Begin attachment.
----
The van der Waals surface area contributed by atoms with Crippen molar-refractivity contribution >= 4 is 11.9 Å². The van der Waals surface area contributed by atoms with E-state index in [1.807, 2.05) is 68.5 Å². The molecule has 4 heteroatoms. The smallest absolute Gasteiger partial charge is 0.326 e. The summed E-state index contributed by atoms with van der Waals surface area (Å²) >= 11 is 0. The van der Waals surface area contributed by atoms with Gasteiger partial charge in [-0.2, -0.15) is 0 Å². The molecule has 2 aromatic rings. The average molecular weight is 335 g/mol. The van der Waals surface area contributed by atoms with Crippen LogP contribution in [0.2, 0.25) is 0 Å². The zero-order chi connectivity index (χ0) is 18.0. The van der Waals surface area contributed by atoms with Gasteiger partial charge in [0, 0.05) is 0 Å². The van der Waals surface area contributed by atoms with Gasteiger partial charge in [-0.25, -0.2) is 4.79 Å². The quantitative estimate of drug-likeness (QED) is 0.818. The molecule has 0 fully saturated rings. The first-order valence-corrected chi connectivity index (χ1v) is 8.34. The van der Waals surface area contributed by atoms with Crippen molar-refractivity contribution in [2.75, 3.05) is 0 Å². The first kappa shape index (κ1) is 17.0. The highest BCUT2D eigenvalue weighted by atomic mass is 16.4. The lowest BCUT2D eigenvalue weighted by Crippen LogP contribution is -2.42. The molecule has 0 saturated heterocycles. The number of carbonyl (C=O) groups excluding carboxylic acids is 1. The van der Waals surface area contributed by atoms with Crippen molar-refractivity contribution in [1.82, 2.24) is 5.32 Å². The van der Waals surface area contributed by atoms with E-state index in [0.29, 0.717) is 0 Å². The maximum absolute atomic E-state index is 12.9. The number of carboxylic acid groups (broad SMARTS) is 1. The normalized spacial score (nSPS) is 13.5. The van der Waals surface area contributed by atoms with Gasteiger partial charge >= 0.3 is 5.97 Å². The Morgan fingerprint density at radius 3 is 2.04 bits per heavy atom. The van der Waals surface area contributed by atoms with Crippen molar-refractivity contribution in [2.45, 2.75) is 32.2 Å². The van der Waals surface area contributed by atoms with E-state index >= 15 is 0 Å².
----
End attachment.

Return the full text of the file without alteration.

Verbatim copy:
The van der Waals surface area contributed by atoms with Crippen molar-refractivity contribution >= 4 is 11.9 Å². The van der Waals surface area contributed by atoms with E-state index in [1.807, 2.05) is 68.5 Å². The molecule has 4 heteroatoms. The smallest absolute Gasteiger partial charge is 0.326 e. The summed E-state index contributed by atoms with van der Waals surface area (Å²) >= 11 is 0. The van der Waals surface area contributed by atoms with Gasteiger partial charge in [-0.2, -0.15) is 0 Å². The molecule has 2 aromatic rings. The average molecular weight is 335 g/mol. The van der Waals surface area contributed by atoms with Crippen LogP contribution in [0.2, 0.25) is 0 Å². The zero-order chi connectivity index (χ0) is 18.0. The van der Waals surface area contributed by atoms with Gasteiger partial charge in [0, 0.05) is 0 Å². The van der Waals surface area contributed by atoms with Gasteiger partial charge in [-0.25, -0.2) is 4.79 Å². The quantitative estimate of drug-likeness (QED) is 0.818. The molecule has 0 fully saturated rings. The first-order valence-corrected chi connectivity index (χ1v) is 8.34. The van der Waals surface area contributed by atoms with Crippen molar-refractivity contribution in [2.75, 3.05) is 0 Å². The first kappa shape index (κ1) is 17.0. The highest BCUT2D eigenvalue weighted by atomic mass is 16.4. The lowest BCUT2D eigenvalue weighted by Crippen LogP contribution is -2.42. The molecule has 0 saturated heterocycles. The number of carbonyl (C=O) groups excluding carboxylic acids is 1. The van der Waals surface area contributed by atoms with Crippen molar-refractivity contribution in [1.82, 2.24) is 5.32 Å². The van der Waals surface area contributed by atoms with E-state index in [0.29, 0.717) is 0 Å². The maximum absolute atomic E-state index is 12.9. The number of carboxylic acid groups (broad SMARTS) is 1. The normalized spacial score (nSPS) is 13.5. The van der Waals surface area contributed by atoms with Gasteiger partial charge >= 0.3 is 5.97 Å². The Morgan fingerprint density at radius 3 is 2.04 bits per heavy atom. The van der Waals surface area contributed by atoms with Crippen molar-refractivity contribution in [2.45, 2.75) is 32.2 Å². The van der Waals surface area contributed by atoms with E-state index >= 15 is 0 Å².